Image Journey, an educative exhibition on influence of popular images on mass culture

STIR @ SAF 2019
STIRring conversations at SAF’19 (Part 2): We speak to Jyotindra Jain on his curatorial framework and some of his favourite works, at the Serendipity Arts Festival.

by Rahul Kumar Jan 17, 2020

Does art influence the society and its culture, or, does the environment form the art of its time? It is probably both. Serendipity Arts Festival presented Image Journey, an exhibition that critically explored the idea of popular Indian imagery at the turn of the 20th century in the construction of its social and national identities. Sourced from institutions like Swaraj Archives, Sanskriti Foundation, MAP Bangalore, the works were also borrowed from the collection of Priya Paul and Jain’s private collection. It included engravings, chromolithographs, oleographs, photographs, calendars, trade and product labels, postcards, film posters, textiles and porcelain figures.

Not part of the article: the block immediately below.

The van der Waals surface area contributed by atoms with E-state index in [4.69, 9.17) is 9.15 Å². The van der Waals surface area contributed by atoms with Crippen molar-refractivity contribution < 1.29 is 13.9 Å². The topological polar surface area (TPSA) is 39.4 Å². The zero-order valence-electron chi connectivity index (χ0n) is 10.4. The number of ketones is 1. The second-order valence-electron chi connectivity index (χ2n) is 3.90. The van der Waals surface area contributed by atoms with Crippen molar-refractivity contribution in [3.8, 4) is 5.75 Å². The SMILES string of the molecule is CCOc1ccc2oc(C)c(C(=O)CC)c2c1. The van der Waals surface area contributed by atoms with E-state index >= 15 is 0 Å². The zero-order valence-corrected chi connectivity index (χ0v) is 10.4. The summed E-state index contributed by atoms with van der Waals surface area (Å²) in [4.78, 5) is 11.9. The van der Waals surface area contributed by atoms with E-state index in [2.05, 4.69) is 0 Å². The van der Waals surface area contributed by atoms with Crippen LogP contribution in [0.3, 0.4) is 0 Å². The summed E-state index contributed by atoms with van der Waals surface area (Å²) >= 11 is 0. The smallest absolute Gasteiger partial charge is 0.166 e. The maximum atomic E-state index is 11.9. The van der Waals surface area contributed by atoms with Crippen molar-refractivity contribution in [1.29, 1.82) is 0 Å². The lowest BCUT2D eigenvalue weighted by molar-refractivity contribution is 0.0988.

“The exhibition demonstrates how the printing and mass circulation of images widely influenced the nature of belief and worship in India and eventually even acted as powerful vehicle in shaping the independence movement and the diverse ideologies of patriotism,” explains Jyotindra Jain, as he gives us a curated walk at the historic Adil Shah Palace in Panjim, Goa.


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About Author

Rahul Kumar

Rahul Kumar

Having switched from corporate consulting after almost twenty years, Rahul now practices as a ceramic artist. Besides exhibiting in shows, he also teaches and curates programmes. His passion for arts has led him to write regularly for various leading journals, and with STIR, his roles extends to that of putting together the arts section.


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